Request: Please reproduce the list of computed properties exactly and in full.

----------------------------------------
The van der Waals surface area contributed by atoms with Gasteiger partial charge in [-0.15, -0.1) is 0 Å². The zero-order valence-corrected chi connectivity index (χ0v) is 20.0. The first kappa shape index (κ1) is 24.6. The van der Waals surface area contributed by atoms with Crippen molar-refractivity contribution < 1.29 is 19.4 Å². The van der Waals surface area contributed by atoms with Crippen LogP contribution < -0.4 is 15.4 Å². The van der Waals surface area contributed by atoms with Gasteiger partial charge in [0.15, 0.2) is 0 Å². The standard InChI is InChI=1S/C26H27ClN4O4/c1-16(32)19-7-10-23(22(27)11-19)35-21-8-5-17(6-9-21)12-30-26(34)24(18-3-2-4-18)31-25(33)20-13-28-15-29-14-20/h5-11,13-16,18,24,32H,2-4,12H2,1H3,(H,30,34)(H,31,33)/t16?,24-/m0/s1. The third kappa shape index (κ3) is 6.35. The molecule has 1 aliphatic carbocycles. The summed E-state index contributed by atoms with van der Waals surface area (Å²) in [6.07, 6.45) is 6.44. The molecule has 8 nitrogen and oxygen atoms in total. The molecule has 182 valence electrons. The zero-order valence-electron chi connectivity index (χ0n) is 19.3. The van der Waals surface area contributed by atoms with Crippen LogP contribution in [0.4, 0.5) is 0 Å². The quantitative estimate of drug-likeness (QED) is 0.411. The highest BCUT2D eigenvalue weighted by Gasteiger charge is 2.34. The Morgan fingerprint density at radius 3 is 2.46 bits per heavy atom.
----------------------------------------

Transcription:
The van der Waals surface area contributed by atoms with Gasteiger partial charge in [-0.15, -0.1) is 0 Å². The zero-order valence-corrected chi connectivity index (χ0v) is 20.0. The first kappa shape index (κ1) is 24.6. The van der Waals surface area contributed by atoms with Crippen molar-refractivity contribution < 1.29 is 19.4 Å². The van der Waals surface area contributed by atoms with Crippen LogP contribution < -0.4 is 15.4 Å². The van der Waals surface area contributed by atoms with Gasteiger partial charge in [0.15, 0.2) is 0 Å². The standard InChI is InChI=1S/C26H27ClN4O4/c1-16(32)19-7-10-23(22(27)11-19)35-21-8-5-17(6-9-21)12-30-26(34)24(18-3-2-4-18)31-25(33)20-13-28-15-29-14-20/h5-11,13-16,18,24,32H,2-4,12H2,1H3,(H,30,34)(H,31,33)/t16?,24-/m0/s1. The third kappa shape index (κ3) is 6.35. The molecule has 1 aliphatic carbocycles. The summed E-state index contributed by atoms with van der Waals surface area (Å²) in [6.07, 6.45) is 6.44. The molecule has 8 nitrogen and oxygen atoms in total. The molecule has 182 valence electrons. The zero-order valence-electron chi connectivity index (χ0n) is 19.3. The van der Waals surface area contributed by atoms with Crippen LogP contribution in [0.4, 0.5) is 0 Å². The quantitative estimate of drug-likeness (QED) is 0.411. The highest BCUT2D eigenvalue weighted by Gasteiger charge is 2.34. The Morgan fingerprint density at radius 3 is 2.46 bits per heavy atom.